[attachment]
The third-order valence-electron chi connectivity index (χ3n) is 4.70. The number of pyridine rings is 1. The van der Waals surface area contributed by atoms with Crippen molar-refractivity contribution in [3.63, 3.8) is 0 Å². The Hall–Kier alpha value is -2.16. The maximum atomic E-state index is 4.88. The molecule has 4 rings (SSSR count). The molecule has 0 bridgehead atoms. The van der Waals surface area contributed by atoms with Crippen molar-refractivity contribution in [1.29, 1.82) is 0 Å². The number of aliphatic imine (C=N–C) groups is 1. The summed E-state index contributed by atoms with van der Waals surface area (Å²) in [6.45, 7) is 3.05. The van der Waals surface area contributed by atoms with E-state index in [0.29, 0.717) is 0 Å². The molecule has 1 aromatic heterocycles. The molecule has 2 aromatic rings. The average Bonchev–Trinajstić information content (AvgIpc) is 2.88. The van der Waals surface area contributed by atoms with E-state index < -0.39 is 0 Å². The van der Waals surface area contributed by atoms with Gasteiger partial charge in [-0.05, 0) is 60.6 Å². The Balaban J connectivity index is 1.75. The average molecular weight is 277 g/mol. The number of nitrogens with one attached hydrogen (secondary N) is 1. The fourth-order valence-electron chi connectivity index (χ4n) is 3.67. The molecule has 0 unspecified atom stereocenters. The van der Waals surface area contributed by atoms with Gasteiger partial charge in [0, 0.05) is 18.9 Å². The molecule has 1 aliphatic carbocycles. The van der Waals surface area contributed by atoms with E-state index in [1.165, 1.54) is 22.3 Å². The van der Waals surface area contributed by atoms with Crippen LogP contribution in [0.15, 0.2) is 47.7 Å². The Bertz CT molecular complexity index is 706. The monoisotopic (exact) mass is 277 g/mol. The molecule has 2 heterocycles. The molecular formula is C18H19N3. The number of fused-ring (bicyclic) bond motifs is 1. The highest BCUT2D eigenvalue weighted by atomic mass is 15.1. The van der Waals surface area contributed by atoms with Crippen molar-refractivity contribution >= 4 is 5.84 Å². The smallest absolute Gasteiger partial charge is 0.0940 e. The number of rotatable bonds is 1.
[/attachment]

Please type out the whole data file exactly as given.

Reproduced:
The third-order valence-electron chi connectivity index (χ3n) is 4.70. The number of pyridine rings is 1. The van der Waals surface area contributed by atoms with Crippen molar-refractivity contribution in [3.63, 3.8) is 0 Å². The Hall–Kier alpha value is -2.16. The maximum atomic E-state index is 4.88. The molecule has 4 rings (SSSR count). The molecule has 0 bridgehead atoms. The van der Waals surface area contributed by atoms with Crippen molar-refractivity contribution in [1.29, 1.82) is 0 Å². The number of aliphatic imine (C=N–C) groups is 1. The summed E-state index contributed by atoms with van der Waals surface area (Å²) in [6.45, 7) is 3.05. The van der Waals surface area contributed by atoms with E-state index in [0.29, 0.717) is 0 Å². The molecule has 1 aromatic heterocycles. The molecule has 2 aromatic rings. The average Bonchev–Trinajstić information content (AvgIpc) is 2.88. The van der Waals surface area contributed by atoms with E-state index < -0.39 is 0 Å². The van der Waals surface area contributed by atoms with Gasteiger partial charge in [-0.05, 0) is 60.6 Å². The Balaban J connectivity index is 1.75. The average molecular weight is 277 g/mol. The number of nitrogens with one attached hydrogen (secondary N) is 1. The fourth-order valence-electron chi connectivity index (χ4n) is 3.67. The molecule has 0 unspecified atom stereocenters. The van der Waals surface area contributed by atoms with Gasteiger partial charge in [0, 0.05) is 18.9 Å². The molecule has 1 aliphatic carbocycles. The van der Waals surface area contributed by atoms with E-state index in [1.165, 1.54) is 22.3 Å². The van der Waals surface area contributed by atoms with Crippen LogP contribution in [0.15, 0.2) is 47.7 Å². The Bertz CT molecular complexity index is 706. The monoisotopic (exact) mass is 277 g/mol. The molecule has 2 heterocycles. The molecular formula is C18H19N3. The number of fused-ring (bicyclic) bond motifs is 1. The highest BCUT2D eigenvalue weighted by atomic mass is 15.1. The van der Waals surface area contributed by atoms with Crippen molar-refractivity contribution >= 4 is 5.84 Å². The smallest absolute Gasteiger partial charge is 0.0940 e. The number of rotatable bonds is 1.